A large piece of graffiti on Charles Bridge, which was recently sprayed on the famous structure by two German tourists, mysteriously disappeared over the weekend. Official clean-up works on Charles Bridge, which were expected to take about two weeks, got underway on Saturday morning. However, someone secretly removed the graffiti that same night.
A ban on beer bikes in the centre of Prague which was so have come into
force in August will have to be postponed due to a complaint filed by firm
supplying the Beer bike Prague company with beer.
The postponement was confirmed on Friday by Prague Deputy Mayor Adam Scheinherr, who said it would take a matter of weeks to respond to the complaint.
Prague City Hall has been fighting to restrict various commercial activities in the city centre which are kitschy or tarnish the image of Prague.
These include various Disneyland characters on Old Town Square, Segways which were banned at the end of 2016 and most recently beer bikes which city hall has described as “alco-tourism”.
Two foreigners who were caught red-handed vandalizing Charles Bridge with
graffiti have been fined 100,000 crowns each and received a five-year ban
on entering the country. They will also have to cover the cost of clean-up
work and have been ordered to leave the country by Friday night.
The two men, German nationals aged 23 and 30, were caught by police spraying a 5-by-2 meter logo on a stone bridge support. A local resident saw them in action and called the police. Germany's ambassador to the Czech Republic apologized for the act of vandalism via Twitter.
The replacement of ice breakers on Prague’s Charles Bridge will take
until the end of November or the start of December, the city councillor in
charge of transport, Adam Scheinherr, told reporters. The CZK 29.5 job got
underway in the middle of June.
The existing ice breakers have been in place since 2006. The new ones will be made of oak, which should last longer, Mr. Scheinherr said. The 14th century Charles Bridge is the only one of Prague’s bridges to have such defences against the buildup of ice.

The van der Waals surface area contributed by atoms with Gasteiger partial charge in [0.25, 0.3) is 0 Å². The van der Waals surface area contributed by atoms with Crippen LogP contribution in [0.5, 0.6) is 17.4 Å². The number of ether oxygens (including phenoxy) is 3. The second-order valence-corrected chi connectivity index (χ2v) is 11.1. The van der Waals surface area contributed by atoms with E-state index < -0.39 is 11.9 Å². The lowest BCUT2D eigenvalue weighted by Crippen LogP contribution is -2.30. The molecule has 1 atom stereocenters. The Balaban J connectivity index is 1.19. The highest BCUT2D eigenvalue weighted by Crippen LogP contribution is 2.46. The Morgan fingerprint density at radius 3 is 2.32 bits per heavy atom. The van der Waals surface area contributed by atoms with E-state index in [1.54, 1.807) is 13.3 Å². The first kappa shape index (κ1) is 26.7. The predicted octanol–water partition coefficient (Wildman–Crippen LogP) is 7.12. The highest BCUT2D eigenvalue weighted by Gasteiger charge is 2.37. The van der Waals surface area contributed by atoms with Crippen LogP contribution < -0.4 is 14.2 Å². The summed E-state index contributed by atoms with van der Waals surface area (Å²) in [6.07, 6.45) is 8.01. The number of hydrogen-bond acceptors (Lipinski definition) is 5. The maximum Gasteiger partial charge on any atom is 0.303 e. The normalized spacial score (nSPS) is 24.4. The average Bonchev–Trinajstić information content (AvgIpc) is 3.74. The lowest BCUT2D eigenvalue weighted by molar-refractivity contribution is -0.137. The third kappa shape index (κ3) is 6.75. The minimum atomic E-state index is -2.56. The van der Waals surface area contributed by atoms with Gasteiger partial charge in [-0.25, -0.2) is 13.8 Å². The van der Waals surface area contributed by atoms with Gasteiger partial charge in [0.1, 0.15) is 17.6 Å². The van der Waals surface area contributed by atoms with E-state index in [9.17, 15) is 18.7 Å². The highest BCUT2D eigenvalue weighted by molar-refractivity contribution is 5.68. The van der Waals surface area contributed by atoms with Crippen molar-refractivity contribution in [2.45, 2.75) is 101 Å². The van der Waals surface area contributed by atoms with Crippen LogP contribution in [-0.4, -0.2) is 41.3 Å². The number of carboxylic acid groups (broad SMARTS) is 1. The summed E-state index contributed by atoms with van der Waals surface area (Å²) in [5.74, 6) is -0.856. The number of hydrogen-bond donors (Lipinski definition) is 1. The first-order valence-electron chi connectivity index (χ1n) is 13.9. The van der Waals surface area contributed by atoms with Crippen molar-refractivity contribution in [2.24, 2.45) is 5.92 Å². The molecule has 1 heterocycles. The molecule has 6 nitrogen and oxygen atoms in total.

The replacement of the ice breakers is part of a broader technical renovation of Charles Bridge, which was interrupted in 2010. A number of arches are in need of repair, with the 14th one over Kampa island in a particularly poor state.
A small brewery in the South Bohemian village of Čížová has produced the Czech Republic’s first beer made from recycled, purified wastewater. The water came from a Prague wastewater treatment plant and was processed by experts from the company Veolia. So far, the brewery has rolled out some 15 hectolitres of ‘sewer beer’ under the brand ERKO.
The demand for craft beer from mini-breweries has been growing the world over. The Czech Republic had just 40 min breweries a decade ago, whereas now it has over 400. And given the reputation of the country’s golden brew, it has plenty of know-how to share. The company TechOrg is engaging in one such venture in Bosnia, where it is offering the locals advice in terms of financing and technology as well as the know-how of Czech brew-masters. The aim is to support the rise of local breweries which would cater to local tastes. I spoke to the coordinator
Mobile operators will be given time until 2024 to launch their 5G networks
after a frequency auction takes place, Prime Minister Andrej Babiš said on
Thursday at an international conference in Prague, which is dedicated to
exploring the security, technical and economic aspects of switching to 5G.
Mr. Babiš said he expects the switch to the advanced wireless system to be even more revolutionary than the onset of mobile phones, stimulating economic growth, innovation and overall prosperity. However, he also stressed the extraordinary importance of ensuring the new network system’s security.
In a video message sent to the conference, European Commissioner for Security Julian King urged the importance of EU member states approaching 5G network security in a co-operative way, establishing a set of security standards.
Viewing the sights of Prague from a beer bike with a cold lager in hand and fifteen friends around you may seem like the perfect tour of the city, but “partying while you pedal” may soon be a thing of the past. Following the example of cities like Amsterdam, Prague City Hall wants ban to beer bikes from the historic city center and, if possible, other areas as well.